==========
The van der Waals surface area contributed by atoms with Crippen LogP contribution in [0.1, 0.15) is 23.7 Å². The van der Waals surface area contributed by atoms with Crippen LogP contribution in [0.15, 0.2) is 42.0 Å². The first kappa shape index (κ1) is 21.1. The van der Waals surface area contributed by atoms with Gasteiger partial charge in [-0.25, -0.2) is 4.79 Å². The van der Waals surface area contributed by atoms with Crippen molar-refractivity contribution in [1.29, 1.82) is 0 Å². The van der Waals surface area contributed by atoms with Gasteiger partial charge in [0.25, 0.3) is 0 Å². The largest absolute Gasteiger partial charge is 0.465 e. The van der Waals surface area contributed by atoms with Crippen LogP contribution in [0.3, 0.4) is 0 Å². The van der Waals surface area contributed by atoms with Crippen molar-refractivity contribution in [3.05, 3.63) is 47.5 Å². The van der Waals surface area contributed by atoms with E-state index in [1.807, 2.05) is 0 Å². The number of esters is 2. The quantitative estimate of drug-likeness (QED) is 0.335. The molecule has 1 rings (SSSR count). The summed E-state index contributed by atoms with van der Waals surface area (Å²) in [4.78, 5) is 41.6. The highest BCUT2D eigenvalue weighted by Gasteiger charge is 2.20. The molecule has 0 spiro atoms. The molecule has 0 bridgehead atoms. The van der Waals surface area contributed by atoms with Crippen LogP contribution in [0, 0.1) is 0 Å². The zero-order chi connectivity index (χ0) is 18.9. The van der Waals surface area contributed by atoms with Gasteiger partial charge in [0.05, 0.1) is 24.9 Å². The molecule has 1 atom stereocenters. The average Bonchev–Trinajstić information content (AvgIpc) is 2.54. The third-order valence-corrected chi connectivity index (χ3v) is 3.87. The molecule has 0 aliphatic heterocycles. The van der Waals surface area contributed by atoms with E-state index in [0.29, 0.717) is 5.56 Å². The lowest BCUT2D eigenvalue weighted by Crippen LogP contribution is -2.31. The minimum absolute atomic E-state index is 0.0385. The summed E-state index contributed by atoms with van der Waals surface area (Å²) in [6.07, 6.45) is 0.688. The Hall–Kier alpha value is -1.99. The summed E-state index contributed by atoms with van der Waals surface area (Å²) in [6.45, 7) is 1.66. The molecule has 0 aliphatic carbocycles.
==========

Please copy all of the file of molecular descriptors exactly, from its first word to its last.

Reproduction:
The van der Waals surface area contributed by atoms with Crippen LogP contribution in [0.1, 0.15) is 23.7 Å². The van der Waals surface area contributed by atoms with Crippen LogP contribution in [0.15, 0.2) is 42.0 Å². The first kappa shape index (κ1) is 21.1. The van der Waals surface area contributed by atoms with Gasteiger partial charge in [-0.25, -0.2) is 4.79 Å². The van der Waals surface area contributed by atoms with Crippen molar-refractivity contribution in [1.29, 1.82) is 0 Å². The van der Waals surface area contributed by atoms with Gasteiger partial charge in [0.25, 0.3) is 0 Å². The largest absolute Gasteiger partial charge is 0.465 e. The van der Waals surface area contributed by atoms with Crippen LogP contribution in [0.3, 0.4) is 0 Å². The van der Waals surface area contributed by atoms with Crippen molar-refractivity contribution in [3.05, 3.63) is 47.5 Å². The van der Waals surface area contributed by atoms with E-state index in [1.807, 2.05) is 0 Å². The number of esters is 2. The quantitative estimate of drug-likeness (QED) is 0.335. The molecule has 1 rings (SSSR count). The summed E-state index contributed by atoms with van der Waals surface area (Å²) in [4.78, 5) is 41.6. The highest BCUT2D eigenvalue weighted by Gasteiger charge is 2.20. The molecule has 0 spiro atoms. The molecule has 0 bridgehead atoms. The van der Waals surface area contributed by atoms with Crippen LogP contribution in [0, 0.1) is 0 Å². The zero-order chi connectivity index (χ0) is 18.9. The van der Waals surface area contributed by atoms with Gasteiger partial charge in [0.05, 0.1) is 24.9 Å². The molecule has 1 atom stereocenters. The average Bonchev–Trinajstić information content (AvgIpc) is 2.54. The third-order valence-corrected chi connectivity index (χ3v) is 3.87. The molecule has 0 aliphatic heterocycles. The van der Waals surface area contributed by atoms with E-state index in [0.29, 0.717) is 5.56 Å². The lowest BCUT2D eigenvalue weighted by Crippen LogP contribution is -2.31. The minimum absolute atomic E-state index is 0.0385. The summed E-state index contributed by atoms with van der Waals surface area (Å²) in [6.07, 6.45) is 0.688. The Hall–Kier alpha value is -1.99. The summed E-state index contributed by atoms with van der Waals surface area (Å²) in [6.45, 7) is 1.66. The molecule has 0 aliphatic carbocycles.